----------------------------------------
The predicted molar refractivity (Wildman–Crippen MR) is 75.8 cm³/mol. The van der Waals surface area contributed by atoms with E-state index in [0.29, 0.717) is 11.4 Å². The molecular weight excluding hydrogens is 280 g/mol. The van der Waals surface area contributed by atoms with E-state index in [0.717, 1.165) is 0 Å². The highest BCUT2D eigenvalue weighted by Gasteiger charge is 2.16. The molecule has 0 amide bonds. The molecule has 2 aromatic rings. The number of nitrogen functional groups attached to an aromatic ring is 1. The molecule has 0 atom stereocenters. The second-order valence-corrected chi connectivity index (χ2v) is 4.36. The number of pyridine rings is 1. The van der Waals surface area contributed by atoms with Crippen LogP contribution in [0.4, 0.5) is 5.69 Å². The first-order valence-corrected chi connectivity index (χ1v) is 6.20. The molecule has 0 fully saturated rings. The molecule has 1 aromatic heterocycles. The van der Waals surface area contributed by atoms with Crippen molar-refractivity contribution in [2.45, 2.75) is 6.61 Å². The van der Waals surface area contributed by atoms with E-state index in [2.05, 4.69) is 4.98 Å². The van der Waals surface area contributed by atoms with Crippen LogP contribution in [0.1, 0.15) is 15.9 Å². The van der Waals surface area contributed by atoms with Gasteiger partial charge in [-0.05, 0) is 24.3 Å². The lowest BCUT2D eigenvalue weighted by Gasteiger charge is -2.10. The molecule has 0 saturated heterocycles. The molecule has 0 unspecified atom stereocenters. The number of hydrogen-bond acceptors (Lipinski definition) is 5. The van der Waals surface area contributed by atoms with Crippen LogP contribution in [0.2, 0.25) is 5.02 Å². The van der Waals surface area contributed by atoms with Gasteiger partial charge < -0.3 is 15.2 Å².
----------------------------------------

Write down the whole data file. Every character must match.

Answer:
The predicted molar refractivity (Wildman–Crippen MR) is 75.8 cm³/mol. The van der Waals surface area contributed by atoms with E-state index in [0.29, 0.717) is 11.4 Å². The molecular weight excluding hydrogens is 280 g/mol. The van der Waals surface area contributed by atoms with E-state index in [0.717, 1.165) is 0 Å². The highest BCUT2D eigenvalue weighted by Gasteiger charge is 2.16. The molecule has 0 amide bonds. The molecule has 2 aromatic rings. The number of nitrogen functional groups attached to an aromatic ring is 1. The molecule has 0 atom stereocenters. The second-order valence-corrected chi connectivity index (χ2v) is 4.36. The number of pyridine rings is 1. The van der Waals surface area contributed by atoms with Crippen LogP contribution in [0.4, 0.5) is 5.69 Å². The first-order valence-corrected chi connectivity index (χ1v) is 6.20. The molecule has 0 fully saturated rings. The molecule has 1 aromatic heterocycles. The van der Waals surface area contributed by atoms with Crippen molar-refractivity contribution in [2.45, 2.75) is 6.61 Å². The van der Waals surface area contributed by atoms with E-state index in [2.05, 4.69) is 4.98 Å². The van der Waals surface area contributed by atoms with Crippen LogP contribution in [0.1, 0.15) is 15.9 Å². The van der Waals surface area contributed by atoms with Gasteiger partial charge in [-0.05, 0) is 24.3 Å². The lowest BCUT2D eigenvalue weighted by Gasteiger charge is -2.10. The molecule has 0 saturated heterocycles. The molecule has 0 unspecified atom stereocenters. The number of hydrogen-bond acceptors (Lipinski definition) is 5. The van der Waals surface area contributed by atoms with Crippen LogP contribution in [0.2, 0.25) is 5.02 Å². The van der Waals surface area contributed by atoms with Gasteiger partial charge < -0.3 is 15.2 Å².